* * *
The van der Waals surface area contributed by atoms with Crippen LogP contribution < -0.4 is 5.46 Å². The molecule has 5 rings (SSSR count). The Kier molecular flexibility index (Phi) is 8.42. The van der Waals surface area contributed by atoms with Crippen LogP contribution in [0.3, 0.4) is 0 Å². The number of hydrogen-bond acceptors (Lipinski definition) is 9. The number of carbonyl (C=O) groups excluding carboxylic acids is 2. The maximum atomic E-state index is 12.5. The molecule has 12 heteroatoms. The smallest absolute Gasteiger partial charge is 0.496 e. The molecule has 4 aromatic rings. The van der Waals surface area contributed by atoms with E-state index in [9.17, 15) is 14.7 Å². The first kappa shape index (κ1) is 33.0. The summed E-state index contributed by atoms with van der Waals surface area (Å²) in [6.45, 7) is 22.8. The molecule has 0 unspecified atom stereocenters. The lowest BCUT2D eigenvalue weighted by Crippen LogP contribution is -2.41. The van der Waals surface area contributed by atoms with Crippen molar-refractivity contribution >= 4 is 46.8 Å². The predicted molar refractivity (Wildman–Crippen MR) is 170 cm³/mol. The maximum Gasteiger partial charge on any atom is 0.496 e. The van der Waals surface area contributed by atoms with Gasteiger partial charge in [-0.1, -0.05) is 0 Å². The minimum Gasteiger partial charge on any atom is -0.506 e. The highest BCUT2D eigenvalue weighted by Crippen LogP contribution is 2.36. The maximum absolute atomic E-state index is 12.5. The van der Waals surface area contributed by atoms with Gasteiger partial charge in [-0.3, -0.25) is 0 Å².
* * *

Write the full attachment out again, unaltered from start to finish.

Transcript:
The van der Waals surface area contributed by atoms with Crippen LogP contribution < -0.4 is 5.46 Å². The molecule has 5 rings (SSSR count). The Kier molecular flexibility index (Phi) is 8.42. The van der Waals surface area contributed by atoms with Crippen LogP contribution in [0.3, 0.4) is 0 Å². The number of hydrogen-bond acceptors (Lipinski definition) is 9. The number of carbonyl (C=O) groups excluding carboxylic acids is 2. The maximum atomic E-state index is 12.5. The molecule has 12 heteroatoms. The smallest absolute Gasteiger partial charge is 0.496 e. The molecule has 4 aromatic rings. The van der Waals surface area contributed by atoms with E-state index in [9.17, 15) is 14.7 Å². The first kappa shape index (κ1) is 33.0. The summed E-state index contributed by atoms with van der Waals surface area (Å²) in [6.45, 7) is 22.8. The molecule has 0 unspecified atom stereocenters. The lowest BCUT2D eigenvalue weighted by Crippen LogP contribution is -2.41. The van der Waals surface area contributed by atoms with Crippen molar-refractivity contribution >= 4 is 46.8 Å². The predicted molar refractivity (Wildman–Crippen MR) is 170 cm³/mol. The maximum Gasteiger partial charge on any atom is 0.496 e. The van der Waals surface area contributed by atoms with Gasteiger partial charge in [-0.1, -0.05) is 0 Å². The minimum Gasteiger partial charge on any atom is -0.506 e. The highest BCUT2D eigenvalue weighted by Crippen LogP contribution is 2.36. The maximum absolute atomic E-state index is 12.5. The van der Waals surface area contributed by atoms with Gasteiger partial charge in [-0.3, -0.25) is 0 Å².